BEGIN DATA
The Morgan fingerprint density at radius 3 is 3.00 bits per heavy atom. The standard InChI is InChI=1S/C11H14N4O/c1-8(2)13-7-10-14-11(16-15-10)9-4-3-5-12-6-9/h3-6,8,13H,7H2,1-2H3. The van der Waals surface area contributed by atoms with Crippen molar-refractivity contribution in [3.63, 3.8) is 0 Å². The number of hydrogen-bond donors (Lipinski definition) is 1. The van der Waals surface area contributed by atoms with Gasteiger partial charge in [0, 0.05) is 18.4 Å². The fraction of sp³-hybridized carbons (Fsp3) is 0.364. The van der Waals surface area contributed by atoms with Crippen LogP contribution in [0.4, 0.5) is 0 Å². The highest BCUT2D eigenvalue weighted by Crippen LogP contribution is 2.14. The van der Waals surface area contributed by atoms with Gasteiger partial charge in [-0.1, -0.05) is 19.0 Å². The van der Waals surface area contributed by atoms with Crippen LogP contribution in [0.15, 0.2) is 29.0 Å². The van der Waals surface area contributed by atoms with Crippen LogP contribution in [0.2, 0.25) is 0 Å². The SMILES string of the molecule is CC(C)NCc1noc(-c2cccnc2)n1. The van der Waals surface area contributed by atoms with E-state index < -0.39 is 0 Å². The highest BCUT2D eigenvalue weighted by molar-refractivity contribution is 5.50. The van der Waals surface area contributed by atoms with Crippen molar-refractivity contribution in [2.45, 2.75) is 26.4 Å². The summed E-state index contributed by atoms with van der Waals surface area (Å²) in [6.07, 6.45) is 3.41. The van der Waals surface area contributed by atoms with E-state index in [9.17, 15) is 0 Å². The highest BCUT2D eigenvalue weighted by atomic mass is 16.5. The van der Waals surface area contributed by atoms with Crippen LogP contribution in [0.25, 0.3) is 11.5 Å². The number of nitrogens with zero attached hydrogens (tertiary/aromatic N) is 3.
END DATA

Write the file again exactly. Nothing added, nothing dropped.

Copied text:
The Morgan fingerprint density at radius 3 is 3.00 bits per heavy atom. The standard InChI is InChI=1S/C11H14N4O/c1-8(2)13-7-10-14-11(16-15-10)9-4-3-5-12-6-9/h3-6,8,13H,7H2,1-2H3. The van der Waals surface area contributed by atoms with Crippen molar-refractivity contribution in [3.63, 3.8) is 0 Å². The number of hydrogen-bond donors (Lipinski definition) is 1. The van der Waals surface area contributed by atoms with Gasteiger partial charge in [0, 0.05) is 18.4 Å². The fraction of sp³-hybridized carbons (Fsp3) is 0.364. The van der Waals surface area contributed by atoms with Crippen LogP contribution in [0.4, 0.5) is 0 Å². The highest BCUT2D eigenvalue weighted by Crippen LogP contribution is 2.14. The van der Waals surface area contributed by atoms with Gasteiger partial charge in [-0.1, -0.05) is 19.0 Å². The van der Waals surface area contributed by atoms with Crippen LogP contribution in [0.15, 0.2) is 29.0 Å². The van der Waals surface area contributed by atoms with Crippen LogP contribution in [0.2, 0.25) is 0 Å². The SMILES string of the molecule is CC(C)NCc1noc(-c2cccnc2)n1. The van der Waals surface area contributed by atoms with E-state index < -0.39 is 0 Å². The highest BCUT2D eigenvalue weighted by molar-refractivity contribution is 5.50. The van der Waals surface area contributed by atoms with Crippen molar-refractivity contribution in [2.45, 2.75) is 26.4 Å². The summed E-state index contributed by atoms with van der Waals surface area (Å²) in [6.07, 6.45) is 3.41. The van der Waals surface area contributed by atoms with E-state index in [9.17, 15) is 0 Å². The highest BCUT2D eigenvalue weighted by atomic mass is 16.5. The van der Waals surface area contributed by atoms with Crippen LogP contribution in [0.25, 0.3) is 11.5 Å². The number of nitrogens with zero attached hydrogens (tertiary/aromatic N) is 3.